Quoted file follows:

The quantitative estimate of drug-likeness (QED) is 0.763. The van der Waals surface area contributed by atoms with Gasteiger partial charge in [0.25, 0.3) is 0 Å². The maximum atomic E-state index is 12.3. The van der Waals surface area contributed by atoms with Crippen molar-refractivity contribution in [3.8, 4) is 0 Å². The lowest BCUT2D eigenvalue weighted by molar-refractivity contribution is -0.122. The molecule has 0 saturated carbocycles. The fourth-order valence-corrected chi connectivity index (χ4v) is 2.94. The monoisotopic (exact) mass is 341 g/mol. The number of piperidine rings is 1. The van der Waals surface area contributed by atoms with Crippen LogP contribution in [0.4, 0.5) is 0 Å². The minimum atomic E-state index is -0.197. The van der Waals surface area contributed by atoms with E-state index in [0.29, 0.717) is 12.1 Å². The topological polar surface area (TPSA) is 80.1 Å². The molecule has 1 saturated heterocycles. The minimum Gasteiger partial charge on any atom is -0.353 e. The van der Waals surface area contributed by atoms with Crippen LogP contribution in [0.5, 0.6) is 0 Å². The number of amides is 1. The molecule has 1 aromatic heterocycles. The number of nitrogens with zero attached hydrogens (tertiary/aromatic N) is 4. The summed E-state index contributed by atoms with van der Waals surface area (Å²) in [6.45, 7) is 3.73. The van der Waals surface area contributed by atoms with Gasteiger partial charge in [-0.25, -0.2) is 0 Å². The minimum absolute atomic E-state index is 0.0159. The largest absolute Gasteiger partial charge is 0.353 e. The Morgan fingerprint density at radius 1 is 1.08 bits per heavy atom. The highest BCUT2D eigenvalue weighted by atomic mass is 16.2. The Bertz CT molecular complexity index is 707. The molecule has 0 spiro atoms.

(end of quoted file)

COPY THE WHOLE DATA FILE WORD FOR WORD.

The quantitative estimate of drug-likeness (QED) is 0.763. The van der Waals surface area contributed by atoms with Gasteiger partial charge in [0.25, 0.3) is 0 Å². The maximum atomic E-state index is 12.3. The van der Waals surface area contributed by atoms with Crippen molar-refractivity contribution in [3.8, 4) is 0 Å². The lowest BCUT2D eigenvalue weighted by molar-refractivity contribution is -0.122. The molecule has 0 saturated carbocycles. The fourth-order valence-corrected chi connectivity index (χ4v) is 2.94. The monoisotopic (exact) mass is 341 g/mol. The number of piperidine rings is 1. The van der Waals surface area contributed by atoms with Crippen LogP contribution in [0.4, 0.5) is 0 Å². The minimum atomic E-state index is -0.197. The van der Waals surface area contributed by atoms with E-state index in [0.29, 0.717) is 12.1 Å². The topological polar surface area (TPSA) is 80.1 Å². The molecule has 1 saturated heterocycles. The minimum Gasteiger partial charge on any atom is -0.353 e. The van der Waals surface area contributed by atoms with Crippen LogP contribution in [0.5, 0.6) is 0 Å². The number of amides is 1. The molecule has 1 aromatic heterocycles. The number of nitrogens with zero attached hydrogens (tertiary/aromatic N) is 4. The summed E-state index contributed by atoms with van der Waals surface area (Å²) in [6.45, 7) is 3.73. The van der Waals surface area contributed by atoms with Gasteiger partial charge in [-0.25, -0.2) is 0 Å². The minimum absolute atomic E-state index is 0.0159. The largest absolute Gasteiger partial charge is 0.353 e. The Morgan fingerprint density at radius 1 is 1.08 bits per heavy atom. The highest BCUT2D eigenvalue weighted by atomic mass is 16.2. The Bertz CT molecular complexity index is 707. The molecule has 0 spiro atoms.